Sunday, 29 May 2011

Huhne - the car's the key

Let's take a hypothetical situation and see how we should go about solving a mystery. The situation is this. A man has been in in France for a few days and flies back to England, landing at Stansted airport at about 10.23pm. The same evening his wife is at a function at the London School of Economics, the function commenced at 6.30pm and she is believed to have left by 10pm at the latest. At 11.23 the same evening a motor car registered to the man is photographed speeding on a road between Stansted and London. Either the man or his wife was driving the car at the time the speeding offence was committed. The mystery is to identify which of them was driving.

How do we solve the mystery? I know how I would go about it, I would not look at the people first but at the car.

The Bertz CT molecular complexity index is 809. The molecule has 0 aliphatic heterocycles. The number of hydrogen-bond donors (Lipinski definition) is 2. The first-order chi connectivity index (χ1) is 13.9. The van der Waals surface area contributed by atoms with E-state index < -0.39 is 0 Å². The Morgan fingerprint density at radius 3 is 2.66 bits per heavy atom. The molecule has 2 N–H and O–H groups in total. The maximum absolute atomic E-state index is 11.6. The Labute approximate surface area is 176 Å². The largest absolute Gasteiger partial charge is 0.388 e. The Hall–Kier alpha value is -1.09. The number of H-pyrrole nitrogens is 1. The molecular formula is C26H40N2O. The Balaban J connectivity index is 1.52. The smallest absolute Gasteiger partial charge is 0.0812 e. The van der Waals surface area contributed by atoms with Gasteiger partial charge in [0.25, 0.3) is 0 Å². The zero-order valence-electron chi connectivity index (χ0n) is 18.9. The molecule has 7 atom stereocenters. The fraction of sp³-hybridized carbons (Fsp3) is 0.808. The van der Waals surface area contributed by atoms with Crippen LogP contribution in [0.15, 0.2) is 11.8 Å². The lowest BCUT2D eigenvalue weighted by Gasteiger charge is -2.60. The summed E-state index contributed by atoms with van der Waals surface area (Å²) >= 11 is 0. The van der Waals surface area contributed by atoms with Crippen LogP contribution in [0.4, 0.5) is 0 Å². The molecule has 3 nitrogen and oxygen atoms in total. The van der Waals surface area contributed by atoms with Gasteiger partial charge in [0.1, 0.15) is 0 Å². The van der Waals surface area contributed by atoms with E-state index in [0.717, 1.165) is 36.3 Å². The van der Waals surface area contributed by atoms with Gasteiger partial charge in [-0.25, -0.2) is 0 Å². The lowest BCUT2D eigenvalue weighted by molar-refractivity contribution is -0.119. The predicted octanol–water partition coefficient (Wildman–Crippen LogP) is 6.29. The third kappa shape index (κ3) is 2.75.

Where was the car while the man was in France? On the face of it there are two relevant possibilities, either it was parked at the airport awaiting his return or it was not. Is there a record of cars parked at the airport during the period he was abroad and, if so, was his car parked there throughout or was it removed at some point? If it was there all the time the only chance of the wife driving it back to town from the airport would be by her taking the train to Stansted (say 20 minutes to get to Liverpool Street station and at least a further 45 minutes to Stansted). Quite why she would do so rather than let him drive back is unclear, because the time it would take her to get there is as long as the flight from France so it would have to have been arranged before he left the continent.